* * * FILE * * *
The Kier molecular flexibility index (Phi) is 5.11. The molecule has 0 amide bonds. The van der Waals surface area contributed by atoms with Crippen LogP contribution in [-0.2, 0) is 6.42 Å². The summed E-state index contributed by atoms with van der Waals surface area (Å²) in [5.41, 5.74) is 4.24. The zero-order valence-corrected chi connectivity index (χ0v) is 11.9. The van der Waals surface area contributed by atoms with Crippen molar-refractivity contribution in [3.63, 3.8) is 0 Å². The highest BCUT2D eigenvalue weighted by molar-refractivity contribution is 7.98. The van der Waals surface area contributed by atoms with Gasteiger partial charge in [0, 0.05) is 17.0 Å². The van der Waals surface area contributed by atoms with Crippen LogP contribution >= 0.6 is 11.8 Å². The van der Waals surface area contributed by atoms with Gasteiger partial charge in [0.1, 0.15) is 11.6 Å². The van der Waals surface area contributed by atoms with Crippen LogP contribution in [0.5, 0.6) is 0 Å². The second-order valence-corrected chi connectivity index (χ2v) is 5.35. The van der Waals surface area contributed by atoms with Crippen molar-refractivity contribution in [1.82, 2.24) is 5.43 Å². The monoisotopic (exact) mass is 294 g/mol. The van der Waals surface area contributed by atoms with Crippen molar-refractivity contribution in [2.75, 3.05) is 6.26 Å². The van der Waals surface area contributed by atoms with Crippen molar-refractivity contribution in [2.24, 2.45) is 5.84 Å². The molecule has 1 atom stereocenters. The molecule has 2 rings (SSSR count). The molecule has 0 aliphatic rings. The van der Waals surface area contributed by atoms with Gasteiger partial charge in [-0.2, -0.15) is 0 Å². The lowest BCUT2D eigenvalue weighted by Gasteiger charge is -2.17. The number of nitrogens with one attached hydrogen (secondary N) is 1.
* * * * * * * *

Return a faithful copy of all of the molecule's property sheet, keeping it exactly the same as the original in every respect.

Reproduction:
The Kier molecular flexibility index (Phi) is 5.11. The molecule has 0 amide bonds. The van der Waals surface area contributed by atoms with Crippen LogP contribution in [-0.2, 0) is 6.42 Å². The summed E-state index contributed by atoms with van der Waals surface area (Å²) in [5.41, 5.74) is 4.24. The zero-order valence-corrected chi connectivity index (χ0v) is 11.9. The van der Waals surface area contributed by atoms with Crippen molar-refractivity contribution in [3.63, 3.8) is 0 Å². The highest BCUT2D eigenvalue weighted by molar-refractivity contribution is 7.98. The van der Waals surface area contributed by atoms with Gasteiger partial charge in [0, 0.05) is 17.0 Å². The van der Waals surface area contributed by atoms with Crippen LogP contribution >= 0.6 is 11.8 Å². The van der Waals surface area contributed by atoms with Gasteiger partial charge in [0.1, 0.15) is 11.6 Å². The van der Waals surface area contributed by atoms with Crippen LogP contribution in [0.5, 0.6) is 0 Å². The second-order valence-corrected chi connectivity index (χ2v) is 5.35. The van der Waals surface area contributed by atoms with Crippen molar-refractivity contribution in [1.82, 2.24) is 5.43 Å². The monoisotopic (exact) mass is 294 g/mol. The van der Waals surface area contributed by atoms with Crippen molar-refractivity contribution in [2.75, 3.05) is 6.26 Å². The van der Waals surface area contributed by atoms with Crippen molar-refractivity contribution in [2.24, 2.45) is 5.84 Å². The molecule has 1 atom stereocenters. The molecule has 2 rings (SSSR count). The molecule has 0 aliphatic rings. The van der Waals surface area contributed by atoms with Gasteiger partial charge in [-0.2, -0.15) is 0 Å². The lowest BCUT2D eigenvalue weighted by Gasteiger charge is -2.17. The number of nitrogens with one attached hydrogen (secondary N) is 1.